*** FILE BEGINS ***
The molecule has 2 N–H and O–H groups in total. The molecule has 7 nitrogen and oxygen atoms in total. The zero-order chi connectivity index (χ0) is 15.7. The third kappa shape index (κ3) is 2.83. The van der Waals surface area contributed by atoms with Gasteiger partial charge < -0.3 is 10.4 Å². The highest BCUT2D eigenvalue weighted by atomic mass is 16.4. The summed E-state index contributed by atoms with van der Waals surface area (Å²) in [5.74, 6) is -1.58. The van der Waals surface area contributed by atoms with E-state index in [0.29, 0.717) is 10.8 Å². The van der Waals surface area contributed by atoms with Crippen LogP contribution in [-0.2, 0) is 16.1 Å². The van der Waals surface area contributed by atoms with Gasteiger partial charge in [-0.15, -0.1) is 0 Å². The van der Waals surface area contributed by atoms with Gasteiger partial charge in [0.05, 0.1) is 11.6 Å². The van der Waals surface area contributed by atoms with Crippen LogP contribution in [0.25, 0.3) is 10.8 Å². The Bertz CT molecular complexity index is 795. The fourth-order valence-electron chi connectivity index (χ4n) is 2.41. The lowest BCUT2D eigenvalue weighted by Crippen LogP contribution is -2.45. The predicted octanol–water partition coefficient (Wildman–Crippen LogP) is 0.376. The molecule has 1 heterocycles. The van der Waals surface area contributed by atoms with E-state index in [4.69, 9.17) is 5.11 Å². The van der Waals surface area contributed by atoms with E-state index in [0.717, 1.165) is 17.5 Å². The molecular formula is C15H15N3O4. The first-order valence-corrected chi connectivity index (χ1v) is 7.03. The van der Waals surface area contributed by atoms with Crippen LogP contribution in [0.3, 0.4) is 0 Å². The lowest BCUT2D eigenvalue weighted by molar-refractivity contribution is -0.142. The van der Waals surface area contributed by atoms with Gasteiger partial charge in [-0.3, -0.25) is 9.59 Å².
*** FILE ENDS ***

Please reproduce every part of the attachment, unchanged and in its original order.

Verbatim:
The molecule has 2 N–H and O–H groups in total. The molecule has 7 nitrogen and oxygen atoms in total. The zero-order chi connectivity index (χ0) is 15.7. The third kappa shape index (κ3) is 2.83. The van der Waals surface area contributed by atoms with Gasteiger partial charge < -0.3 is 10.4 Å². The highest BCUT2D eigenvalue weighted by atomic mass is 16.4. The summed E-state index contributed by atoms with van der Waals surface area (Å²) in [5.74, 6) is -1.58. The van der Waals surface area contributed by atoms with E-state index in [0.29, 0.717) is 10.8 Å². The van der Waals surface area contributed by atoms with Crippen LogP contribution in [-0.2, 0) is 16.1 Å². The van der Waals surface area contributed by atoms with Gasteiger partial charge in [-0.15, -0.1) is 0 Å². The van der Waals surface area contributed by atoms with Gasteiger partial charge in [0.05, 0.1) is 11.6 Å². The van der Waals surface area contributed by atoms with Crippen LogP contribution in [0.25, 0.3) is 10.8 Å². The Bertz CT molecular complexity index is 795. The fourth-order valence-electron chi connectivity index (χ4n) is 2.41. The lowest BCUT2D eigenvalue weighted by Crippen LogP contribution is -2.45. The predicted octanol–water partition coefficient (Wildman–Crippen LogP) is 0.376. The molecule has 1 heterocycles. The van der Waals surface area contributed by atoms with E-state index in [4.69, 9.17) is 5.11 Å². The van der Waals surface area contributed by atoms with E-state index in [0.717, 1.165) is 17.5 Å². The molecular formula is C15H15N3O4. The first-order valence-corrected chi connectivity index (χ1v) is 7.03. The van der Waals surface area contributed by atoms with Crippen LogP contribution in [0.3, 0.4) is 0 Å². The lowest BCUT2D eigenvalue weighted by molar-refractivity contribution is -0.142. The van der Waals surface area contributed by atoms with Gasteiger partial charge in [-0.3, -0.25) is 9.59 Å².